Now Is the Best Time to See Electric-Blue Clouds at Night

An outburst of noctilucent clouds signals the start of viewing season for these high-flying tendrils formed by space dust.

This week, reports started ramping up about eerie electric-blue clouds shimmering in nighttime skies in high-latitude regions. The stunning outburst of noctilucent, or night-shining, clouds hails the start of viewing season for these glowing, hypnotically dancing swirls.

The eye-catching wisps show up every year around local summer, and in the Northern Hemisphere sky-watchers can catch a glimpse of them painting the skies from now through August. Viewers in the Southern Hemisphere, meanwhile, should look for the clouds from November to February.

These mysterious, thin veils of clouds appear to form around Earth’s polar regions in the mesosphere, the highest level of Earth’s atmosphere. At these heights near the edge of space, around 50 miles (80 kilometers) up, temperatures are a bone-chilling minus 100 degrees Celsius (minus 148 degrees Fahrenheit), and the air is a million times drier than any desert.

Under these extreme conditions, water vapor freezes onto any dust particles floating in the region, seeding the ice crystals that form the tendrils and filaments of noctilucent clouds. Around dusk and dawn, the low-hanging sun brings the clouds to life, making them glow against twilight skies for surface observers.

Volcanoes and Space Dust

Noctilucent clouds were first recorded in 1885 after a volcanic eruption on the Indonesian island of Krakatau, which sent a massive ash cloud into the upper atmosphere that circled Earth for months. Spectacular red sunsets and the distinctive glowing clouds persisted for years.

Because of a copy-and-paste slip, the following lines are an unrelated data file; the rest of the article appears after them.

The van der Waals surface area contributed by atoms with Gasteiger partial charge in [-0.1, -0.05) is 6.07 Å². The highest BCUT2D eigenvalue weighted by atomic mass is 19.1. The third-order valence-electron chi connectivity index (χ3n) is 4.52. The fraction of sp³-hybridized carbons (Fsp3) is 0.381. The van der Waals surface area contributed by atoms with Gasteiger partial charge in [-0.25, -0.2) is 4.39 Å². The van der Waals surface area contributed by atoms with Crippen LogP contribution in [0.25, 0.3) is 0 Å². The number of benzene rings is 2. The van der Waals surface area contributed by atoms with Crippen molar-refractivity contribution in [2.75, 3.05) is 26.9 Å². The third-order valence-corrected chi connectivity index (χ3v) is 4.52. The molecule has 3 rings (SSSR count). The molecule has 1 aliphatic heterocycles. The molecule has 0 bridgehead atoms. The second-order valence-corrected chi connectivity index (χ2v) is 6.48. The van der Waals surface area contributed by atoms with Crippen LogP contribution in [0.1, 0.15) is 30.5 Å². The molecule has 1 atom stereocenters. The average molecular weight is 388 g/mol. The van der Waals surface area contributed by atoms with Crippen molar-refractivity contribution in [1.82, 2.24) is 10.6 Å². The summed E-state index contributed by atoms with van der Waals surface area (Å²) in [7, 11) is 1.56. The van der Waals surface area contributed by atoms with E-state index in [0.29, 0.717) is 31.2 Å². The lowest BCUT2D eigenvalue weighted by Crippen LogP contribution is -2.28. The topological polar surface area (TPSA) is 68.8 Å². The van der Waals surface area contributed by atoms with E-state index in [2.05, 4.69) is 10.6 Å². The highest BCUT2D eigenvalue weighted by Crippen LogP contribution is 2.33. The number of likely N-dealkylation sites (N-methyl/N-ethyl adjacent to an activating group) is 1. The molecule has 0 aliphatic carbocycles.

While such large volcanic eruptions are not all that frequent, nearly a hundred tons of meteoritic dust fall on Earth every day, and this meteor smoke largely seeds the formation of noctilucent clouds.

People living in high latitude areas between 50º and 70º north have the best chance of seeing noctilucent clouds, although over the last century, the unusual sight has been spotted more frequently and much farther south in places such as Utah and Colorado, according to While it's a mystery why the clouds appear to be spreading, some scientists have suggested a link to climate change.

The clouds are also visible from space—astronauts aboard the International Space Station have reported seeing them and have captured the occasional image. Similar clouds were even spotted on Mars back in 2006, when the Mars Express orbiter saw them floating some 60 miles (96.5 kilometers) high. On the red planet, the clouds are likely formed by frozen carbon dioxide.

To catch sight of this beautiful seasonal phenomenon, look toward the northwest when the sun is below your horizon about an hour after local sunset. You can also look for them in the mornings in the northeast about an hour before local sunrise.

Enjoy the show!

Andrew Fazekas, the Night Sky Guy, is the author of Star Trek: The Official Guide to Our Universe. Follow him on Twitter, Facebook, and his website.

Have questions about noctilucent clouds and viewing the night sky? Andrew Fazekas will be on Facebook for a live discussion at 3 p.m. ET on June 17.

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